2. When the soul hath shot the great gulf, and got into a state of peace and life by closing with Christ, yet this mannerly pride Satan makes use of in the Christian’s daily course of duty and obedience, to disturb him and hinder his peace and comfort. O how uncheerfully, yea, joylessly do many precious souls pass their days! If you inquire what is the cause, you shall find [that] all their joy runs out at their crannies of their imperfect duties and weak graces. They cannot pray as they would, and walk as they desire, with evenness and constancy; they see how far short they fall of the holy rule in the Word, and the pattern which others more eminent in grace do set before them; and this, though it doth not make them throw the promises away, and quite renounce all hope in Christ, yet it begets many sad fears and suspicions, yea, makes them sit at the feast Christ hath provided, and not know whether they may eat or not. In a word, as it robs them of their joy, so [it robs] Christ of that glory he should receive from their rejoicing in him. I do not say, Christian, thou oughtest not to mourn for those defects thou findest in thy graces and duties, nay, thou couldst not approve thyself to be sincere if thou didst not. A gracious heart—seeing how far short his renewed state, for the present, falls of man’s primitive holiness by creation—cannot but weep and mourn—as the Jews [did] to behold the second temple; yet, Christian, even while the tears are in thy eyes for thy imperfect graces—for a soul riseth with his grave-clothes on—thou shouldst rejoice, yea, triumph over all these thy defects by faith in Christ, in whom thou art complete, Col. 2:10, while imperfect in thyself. Christ’s presence in the second temple—which the first had not—made it, though comparatively mean, more glorious than the first, Hag. 2:9. How much more doth his presence in this spiritual temple of a gracious heart, imputing his righteousness to cover all uncomeliness, make the soul glorious above man at first? This is a garment for which—as Christ saith of the lily—we neither spin nor toil; yet Adam in all his created royalty was not so clad, as the weakest believer is with this on his soul. Now, Christian, consider well what thou doest, while thou sittest languishing under the sense of thy own weaknesses, and refusest to rejoice in Christ, and live comfortably on the sweet privileges thou art interested in by thy marriage to him. Dost thou not bewray some of this spiritual pride working in thee? O, if thou couldst pray without wandering, walk without limping, believe without wavering, then thou couldst rejoice and walk cheerfully. It seems, soul, thou stayest to bring the ground of thy comfort with thee, and not to receive it purely from Christ. O how much better were it if thou wouldst say with David, ‘Although my house’ —my heart—‘be not so with God, yet he hath made with me an everlasting covenant ordered in all things and sure; and this is all my desire, all my confidence. Christ I oppose to all my sins, Christ to all my wants; he is my all in all, and all above all.’ Indeed, all those complaints of our wants and weaknesses, so far as they withdraw our hearts from relying cheerfully on Christ, they are but the language of pride hankering after the covenant of works. O it is hard to forget our mother-tongue, which is so natural to us; labour therefore to be sensible of it, [of] how grievous it is to the Spirit of Christ. What would a husband say, if his wife, instead of expressing her love to him, and delight in him, should day and night do nothing but weep and cry to think of her former husband that is dead? The law, as a covenant, and Christ, are compared to two husbands: ‘Ye are become dead to the law by the body of Christ, that ye should be married to another, even to him who is raised from the dead,’ Rom. 7:4. Now thy sorrow for the defect of thy own righteousness, when it hinders thy rejoicing in Christ, is but a whining after thy other husband, and this Christ cannot take but unkindly—that thou art not well pleased to lie in the bosom of Christ, and have thy happiness from him as with your old husband the law.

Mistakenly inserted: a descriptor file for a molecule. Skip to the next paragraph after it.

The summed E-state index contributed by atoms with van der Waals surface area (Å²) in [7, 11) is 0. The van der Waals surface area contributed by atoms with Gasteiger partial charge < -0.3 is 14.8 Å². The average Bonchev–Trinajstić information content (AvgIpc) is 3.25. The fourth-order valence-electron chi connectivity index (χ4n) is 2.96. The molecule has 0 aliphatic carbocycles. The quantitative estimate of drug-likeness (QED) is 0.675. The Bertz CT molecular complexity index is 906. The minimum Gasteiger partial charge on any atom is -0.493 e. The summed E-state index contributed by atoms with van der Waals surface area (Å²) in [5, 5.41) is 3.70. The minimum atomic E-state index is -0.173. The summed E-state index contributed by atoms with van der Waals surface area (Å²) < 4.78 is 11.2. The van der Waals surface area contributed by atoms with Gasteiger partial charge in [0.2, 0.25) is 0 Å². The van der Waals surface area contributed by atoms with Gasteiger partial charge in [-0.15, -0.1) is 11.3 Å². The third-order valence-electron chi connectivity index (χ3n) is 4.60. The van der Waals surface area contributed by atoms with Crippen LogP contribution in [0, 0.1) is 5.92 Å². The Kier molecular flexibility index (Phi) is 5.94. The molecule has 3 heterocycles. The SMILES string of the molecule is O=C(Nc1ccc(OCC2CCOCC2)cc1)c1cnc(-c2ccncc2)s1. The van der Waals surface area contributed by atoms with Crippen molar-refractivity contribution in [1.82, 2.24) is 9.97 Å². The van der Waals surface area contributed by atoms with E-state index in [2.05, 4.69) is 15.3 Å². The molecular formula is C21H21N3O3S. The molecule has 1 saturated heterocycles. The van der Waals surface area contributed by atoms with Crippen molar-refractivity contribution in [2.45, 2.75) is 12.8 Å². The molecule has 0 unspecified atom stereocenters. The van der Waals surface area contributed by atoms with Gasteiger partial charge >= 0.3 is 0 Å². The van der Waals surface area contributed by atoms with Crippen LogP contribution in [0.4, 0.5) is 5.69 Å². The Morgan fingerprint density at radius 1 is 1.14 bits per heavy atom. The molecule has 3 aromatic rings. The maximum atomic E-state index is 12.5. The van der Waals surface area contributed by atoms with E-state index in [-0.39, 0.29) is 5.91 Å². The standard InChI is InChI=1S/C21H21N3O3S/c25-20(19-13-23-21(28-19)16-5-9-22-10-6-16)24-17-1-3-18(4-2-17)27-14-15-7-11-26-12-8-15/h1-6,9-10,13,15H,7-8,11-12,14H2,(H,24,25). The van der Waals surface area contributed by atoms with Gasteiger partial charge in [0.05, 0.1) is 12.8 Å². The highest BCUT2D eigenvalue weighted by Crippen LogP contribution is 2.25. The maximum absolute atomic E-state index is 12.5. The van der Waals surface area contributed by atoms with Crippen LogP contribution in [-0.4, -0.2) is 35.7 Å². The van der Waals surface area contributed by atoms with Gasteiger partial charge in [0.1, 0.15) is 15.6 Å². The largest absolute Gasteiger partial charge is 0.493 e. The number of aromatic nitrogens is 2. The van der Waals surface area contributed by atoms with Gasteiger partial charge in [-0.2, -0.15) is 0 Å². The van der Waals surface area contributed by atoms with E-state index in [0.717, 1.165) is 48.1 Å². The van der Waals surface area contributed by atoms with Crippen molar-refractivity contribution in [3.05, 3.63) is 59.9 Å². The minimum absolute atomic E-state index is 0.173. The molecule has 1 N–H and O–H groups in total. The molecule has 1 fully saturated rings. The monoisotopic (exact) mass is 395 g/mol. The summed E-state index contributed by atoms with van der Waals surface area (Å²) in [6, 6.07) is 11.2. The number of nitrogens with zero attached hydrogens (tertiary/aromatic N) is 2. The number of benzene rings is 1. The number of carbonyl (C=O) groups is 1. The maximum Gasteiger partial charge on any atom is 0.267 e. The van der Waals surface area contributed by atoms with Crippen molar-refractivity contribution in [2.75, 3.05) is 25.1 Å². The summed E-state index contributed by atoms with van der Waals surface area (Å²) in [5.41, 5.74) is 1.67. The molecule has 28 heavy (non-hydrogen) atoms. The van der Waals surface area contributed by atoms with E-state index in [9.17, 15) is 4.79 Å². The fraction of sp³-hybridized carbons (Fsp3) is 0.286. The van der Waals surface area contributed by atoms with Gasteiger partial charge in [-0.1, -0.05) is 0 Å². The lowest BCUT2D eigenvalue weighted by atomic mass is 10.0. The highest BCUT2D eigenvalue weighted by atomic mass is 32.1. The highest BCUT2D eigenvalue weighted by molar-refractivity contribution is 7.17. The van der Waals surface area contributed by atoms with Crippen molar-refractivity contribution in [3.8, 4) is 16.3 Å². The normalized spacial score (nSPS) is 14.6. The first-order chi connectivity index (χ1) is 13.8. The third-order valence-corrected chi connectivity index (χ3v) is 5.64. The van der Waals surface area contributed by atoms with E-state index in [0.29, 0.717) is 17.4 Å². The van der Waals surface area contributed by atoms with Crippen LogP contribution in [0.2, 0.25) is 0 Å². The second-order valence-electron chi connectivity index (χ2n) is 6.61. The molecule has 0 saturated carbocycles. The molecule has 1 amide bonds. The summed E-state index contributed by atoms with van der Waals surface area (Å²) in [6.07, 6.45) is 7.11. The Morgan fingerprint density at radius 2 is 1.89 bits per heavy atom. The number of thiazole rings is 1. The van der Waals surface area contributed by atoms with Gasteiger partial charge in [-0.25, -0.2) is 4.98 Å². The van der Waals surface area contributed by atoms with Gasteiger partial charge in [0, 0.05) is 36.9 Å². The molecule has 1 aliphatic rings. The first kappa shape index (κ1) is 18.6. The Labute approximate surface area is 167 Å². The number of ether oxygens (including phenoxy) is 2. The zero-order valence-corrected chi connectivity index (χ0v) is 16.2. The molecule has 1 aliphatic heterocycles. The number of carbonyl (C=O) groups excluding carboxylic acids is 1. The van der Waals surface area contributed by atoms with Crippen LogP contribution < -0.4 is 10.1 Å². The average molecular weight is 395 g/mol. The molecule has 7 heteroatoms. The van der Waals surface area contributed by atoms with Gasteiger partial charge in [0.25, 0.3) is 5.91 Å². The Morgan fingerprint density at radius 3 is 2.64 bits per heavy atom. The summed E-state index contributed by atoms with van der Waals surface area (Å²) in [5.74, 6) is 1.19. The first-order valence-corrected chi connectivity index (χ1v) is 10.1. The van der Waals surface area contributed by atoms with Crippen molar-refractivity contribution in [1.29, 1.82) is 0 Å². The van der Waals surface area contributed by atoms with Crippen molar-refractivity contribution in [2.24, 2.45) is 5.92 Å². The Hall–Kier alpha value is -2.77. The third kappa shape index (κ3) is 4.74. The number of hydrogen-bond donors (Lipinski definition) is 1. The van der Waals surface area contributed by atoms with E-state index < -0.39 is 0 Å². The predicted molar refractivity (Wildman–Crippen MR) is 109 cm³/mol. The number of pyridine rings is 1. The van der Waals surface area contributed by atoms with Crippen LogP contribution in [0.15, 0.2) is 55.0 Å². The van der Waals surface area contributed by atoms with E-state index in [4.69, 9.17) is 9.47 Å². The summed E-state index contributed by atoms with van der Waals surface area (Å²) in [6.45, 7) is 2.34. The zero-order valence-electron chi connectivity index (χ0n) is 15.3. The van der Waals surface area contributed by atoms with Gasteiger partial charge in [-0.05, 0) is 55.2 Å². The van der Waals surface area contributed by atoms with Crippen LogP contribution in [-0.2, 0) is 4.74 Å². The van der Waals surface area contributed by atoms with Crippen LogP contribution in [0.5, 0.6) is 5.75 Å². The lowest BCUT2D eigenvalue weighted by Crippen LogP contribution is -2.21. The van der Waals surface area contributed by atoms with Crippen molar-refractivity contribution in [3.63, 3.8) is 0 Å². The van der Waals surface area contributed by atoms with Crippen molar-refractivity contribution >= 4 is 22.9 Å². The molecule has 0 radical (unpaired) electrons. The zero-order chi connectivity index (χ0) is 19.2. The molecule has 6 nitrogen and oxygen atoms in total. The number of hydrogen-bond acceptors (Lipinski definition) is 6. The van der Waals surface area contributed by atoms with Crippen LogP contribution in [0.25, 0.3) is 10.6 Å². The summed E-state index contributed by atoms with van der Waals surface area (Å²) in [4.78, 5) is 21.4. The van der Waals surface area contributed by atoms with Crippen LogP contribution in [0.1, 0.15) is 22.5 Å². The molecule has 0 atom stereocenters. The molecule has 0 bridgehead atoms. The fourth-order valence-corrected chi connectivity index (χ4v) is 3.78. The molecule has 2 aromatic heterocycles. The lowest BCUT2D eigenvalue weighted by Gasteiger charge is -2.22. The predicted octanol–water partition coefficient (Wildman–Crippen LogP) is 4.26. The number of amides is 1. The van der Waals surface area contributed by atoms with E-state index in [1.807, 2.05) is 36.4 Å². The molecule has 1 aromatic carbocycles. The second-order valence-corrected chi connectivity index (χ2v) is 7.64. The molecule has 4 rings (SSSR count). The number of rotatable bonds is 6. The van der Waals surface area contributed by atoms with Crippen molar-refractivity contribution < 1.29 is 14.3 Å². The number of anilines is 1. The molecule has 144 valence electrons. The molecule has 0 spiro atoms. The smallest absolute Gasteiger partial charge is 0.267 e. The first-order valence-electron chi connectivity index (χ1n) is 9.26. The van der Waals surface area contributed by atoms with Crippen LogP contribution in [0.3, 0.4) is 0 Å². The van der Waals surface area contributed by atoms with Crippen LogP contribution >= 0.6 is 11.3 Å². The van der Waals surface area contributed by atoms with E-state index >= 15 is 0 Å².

Second. [There is] a self-applauding pride; when the heart is secretly lift up, so as to promise itself acceptation at God’s hands, for any duty or act of obedience it performs, and doth not, when most assisted, go out of his own actings, to lay the weight of his expectation entirely upon Christ. Every such glance of the soul’s eye is adulterous, yea, idolatrous. If thy heart, Christian, at any time be secretly enticed—as Job saith of another kind of idolatry—or thy mouth doth kiss thy hand, that is, dote so far on thy own duties and righteousness, as to give them this inward worship of thy confidence and trust, this is a great iniquity indeed; for in this thou deniest the God that is above, who hath determined thy faith to another object. Thou comest to open heaven’s gate with the old key, when God hath set on a new lock. Dost thou not acknowledge that thy first entrance into thy justified state was of pure mercy? thou wert ‘justified freely by his grace, through the redemption that is in Christ Jesus,’ Rom. 3:24. And whom art thou beholden to, now thou art reconciled, for thy further acceptance or duty or holy action? to thy duty, thy obedience, thyself, or Christ? The same apostle will tell you, ‘By whom also we have access by faith into this grace wherein we stand,’ Rom. 5:2. If Christ should not lead thee in and all thou doest, thou art sure to find the door shut upon thee. There is no more place for desert now thou art gracious, than when thou wert graceless. ‘The righteousness of God is revealed from faith to faith,’ for ‘the just shall live by faith,’ Rom. 1:17. We are not only made alive by Christ, but we live by Christ; faith sucks in continual pardoning, assisting, comforting mercy from him, as the lungs suck in the air. Heaven’s way is paved with grace and mercy to the end.